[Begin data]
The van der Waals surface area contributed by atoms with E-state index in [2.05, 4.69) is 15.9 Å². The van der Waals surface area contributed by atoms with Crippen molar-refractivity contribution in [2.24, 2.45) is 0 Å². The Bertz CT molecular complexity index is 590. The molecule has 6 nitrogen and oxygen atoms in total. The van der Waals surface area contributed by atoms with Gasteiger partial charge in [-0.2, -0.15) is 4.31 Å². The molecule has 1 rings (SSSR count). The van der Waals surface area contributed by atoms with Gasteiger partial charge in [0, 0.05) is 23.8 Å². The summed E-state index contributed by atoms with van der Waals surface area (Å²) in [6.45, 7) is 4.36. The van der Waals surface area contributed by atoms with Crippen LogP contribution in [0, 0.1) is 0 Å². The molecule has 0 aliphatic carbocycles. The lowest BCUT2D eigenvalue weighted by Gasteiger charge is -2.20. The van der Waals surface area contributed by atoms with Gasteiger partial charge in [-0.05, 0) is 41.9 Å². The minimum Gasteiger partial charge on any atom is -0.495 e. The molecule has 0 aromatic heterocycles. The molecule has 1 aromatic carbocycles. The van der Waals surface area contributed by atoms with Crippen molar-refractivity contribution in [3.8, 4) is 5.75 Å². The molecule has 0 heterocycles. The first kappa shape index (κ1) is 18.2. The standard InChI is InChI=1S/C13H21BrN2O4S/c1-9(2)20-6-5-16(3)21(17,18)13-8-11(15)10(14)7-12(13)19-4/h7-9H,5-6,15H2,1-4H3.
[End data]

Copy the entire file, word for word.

The van der Waals surface area contributed by atoms with E-state index in [2.05, 4.69) is 15.9 Å². The van der Waals surface area contributed by atoms with Crippen molar-refractivity contribution in [2.24, 2.45) is 0 Å². The Bertz CT molecular complexity index is 590. The molecule has 6 nitrogen and oxygen atoms in total. The van der Waals surface area contributed by atoms with Gasteiger partial charge in [-0.2, -0.15) is 4.31 Å². The molecule has 1 rings (SSSR count). The van der Waals surface area contributed by atoms with Gasteiger partial charge in [0, 0.05) is 23.8 Å². The summed E-state index contributed by atoms with van der Waals surface area (Å²) in [6.45, 7) is 4.36. The van der Waals surface area contributed by atoms with Crippen LogP contribution in [0, 0.1) is 0 Å². The molecule has 0 aliphatic carbocycles. The lowest BCUT2D eigenvalue weighted by Gasteiger charge is -2.20. The van der Waals surface area contributed by atoms with Gasteiger partial charge in [-0.05, 0) is 41.9 Å². The minimum Gasteiger partial charge on any atom is -0.495 e. The molecule has 0 aromatic heterocycles. The molecule has 1 aromatic carbocycles. The van der Waals surface area contributed by atoms with Crippen molar-refractivity contribution in [3.8, 4) is 5.75 Å². The molecule has 0 heterocycles. The first kappa shape index (κ1) is 18.2. The standard InChI is InChI=1S/C13H21BrN2O4S/c1-9(2)20-6-5-16(3)21(17,18)13-8-11(15)10(14)7-12(13)19-4/h7-9H,5-6,15H2,1-4H3.